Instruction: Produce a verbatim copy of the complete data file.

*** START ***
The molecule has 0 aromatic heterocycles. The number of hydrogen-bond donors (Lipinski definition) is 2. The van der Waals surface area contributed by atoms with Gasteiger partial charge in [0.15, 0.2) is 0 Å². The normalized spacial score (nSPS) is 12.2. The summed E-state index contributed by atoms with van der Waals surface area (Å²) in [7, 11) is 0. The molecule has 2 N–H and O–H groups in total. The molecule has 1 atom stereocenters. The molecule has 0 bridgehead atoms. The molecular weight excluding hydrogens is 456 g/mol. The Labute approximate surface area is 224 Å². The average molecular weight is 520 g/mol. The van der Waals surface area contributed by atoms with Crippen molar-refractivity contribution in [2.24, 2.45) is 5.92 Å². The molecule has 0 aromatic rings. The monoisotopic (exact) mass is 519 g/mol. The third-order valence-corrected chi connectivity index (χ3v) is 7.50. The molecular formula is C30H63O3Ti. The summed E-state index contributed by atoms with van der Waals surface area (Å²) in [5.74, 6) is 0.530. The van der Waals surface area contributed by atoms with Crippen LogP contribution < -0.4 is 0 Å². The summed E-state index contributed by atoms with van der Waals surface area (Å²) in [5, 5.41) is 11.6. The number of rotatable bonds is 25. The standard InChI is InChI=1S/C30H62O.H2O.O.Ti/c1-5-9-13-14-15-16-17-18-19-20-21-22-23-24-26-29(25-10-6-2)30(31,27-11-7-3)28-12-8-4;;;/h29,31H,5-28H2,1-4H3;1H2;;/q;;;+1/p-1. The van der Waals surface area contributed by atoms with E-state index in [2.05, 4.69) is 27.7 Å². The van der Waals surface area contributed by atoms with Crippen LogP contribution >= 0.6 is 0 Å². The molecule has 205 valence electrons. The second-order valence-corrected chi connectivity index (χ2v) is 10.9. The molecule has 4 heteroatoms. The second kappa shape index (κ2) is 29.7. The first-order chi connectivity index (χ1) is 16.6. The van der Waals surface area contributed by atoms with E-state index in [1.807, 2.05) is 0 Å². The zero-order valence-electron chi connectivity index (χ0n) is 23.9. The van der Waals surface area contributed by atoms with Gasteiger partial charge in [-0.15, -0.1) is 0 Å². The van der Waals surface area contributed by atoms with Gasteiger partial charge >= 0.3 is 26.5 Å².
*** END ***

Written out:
The molecule has 0 aromatic heterocycles. The number of hydrogen-bond donors (Lipinski definition) is 2. The van der Waals surface area contributed by atoms with Gasteiger partial charge in [0.15, 0.2) is 0 Å². The normalized spacial score (nSPS) is 12.2. The summed E-state index contributed by atoms with van der Waals surface area (Å²) in [7, 11) is 0. The molecule has 2 N–H and O–H groups in total. The molecule has 1 atom stereocenters. The molecule has 0 bridgehead atoms. The molecular weight excluding hydrogens is 456 g/mol. The Labute approximate surface area is 224 Å². The average molecular weight is 520 g/mol. The van der Waals surface area contributed by atoms with Crippen molar-refractivity contribution in [2.24, 2.45) is 5.92 Å². The molecule has 0 aromatic rings. The monoisotopic (exact) mass is 519 g/mol. The third-order valence-corrected chi connectivity index (χ3v) is 7.50. The molecular formula is C30H63O3Ti. The summed E-state index contributed by atoms with van der Waals surface area (Å²) in [5.74, 6) is 0.530. The van der Waals surface area contributed by atoms with Crippen LogP contribution < -0.4 is 0 Å². The summed E-state index contributed by atoms with van der Waals surface area (Å²) in [5, 5.41) is 11.6. The number of rotatable bonds is 25. The standard InChI is InChI=1S/C30H62O.H2O.O.Ti/c1-5-9-13-14-15-16-17-18-19-20-21-22-23-24-26-29(25-10-6-2)30(31,27-11-7-3)28-12-8-4;;;/h29,31H,5-28H2,1-4H3;1H2;;/q;;;+1/p-1. The van der Waals surface area contributed by atoms with E-state index in [2.05, 4.69) is 27.7 Å². The van der Waals surface area contributed by atoms with Crippen LogP contribution >= 0.6 is 0 Å². The molecule has 205 valence electrons. The second-order valence-corrected chi connectivity index (χ2v) is 10.9. The molecule has 4 heteroatoms. The second kappa shape index (κ2) is 29.7. The first-order chi connectivity index (χ1) is 16.6. The van der Waals surface area contributed by atoms with E-state index in [1.807, 2.05) is 0 Å². The zero-order valence-electron chi connectivity index (χ0n) is 23.9. The van der Waals surface area contributed by atoms with Gasteiger partial charge in [-0.15, -0.1) is 0 Å². The van der Waals surface area contributed by atoms with Gasteiger partial charge >= 0.3 is 26.5 Å².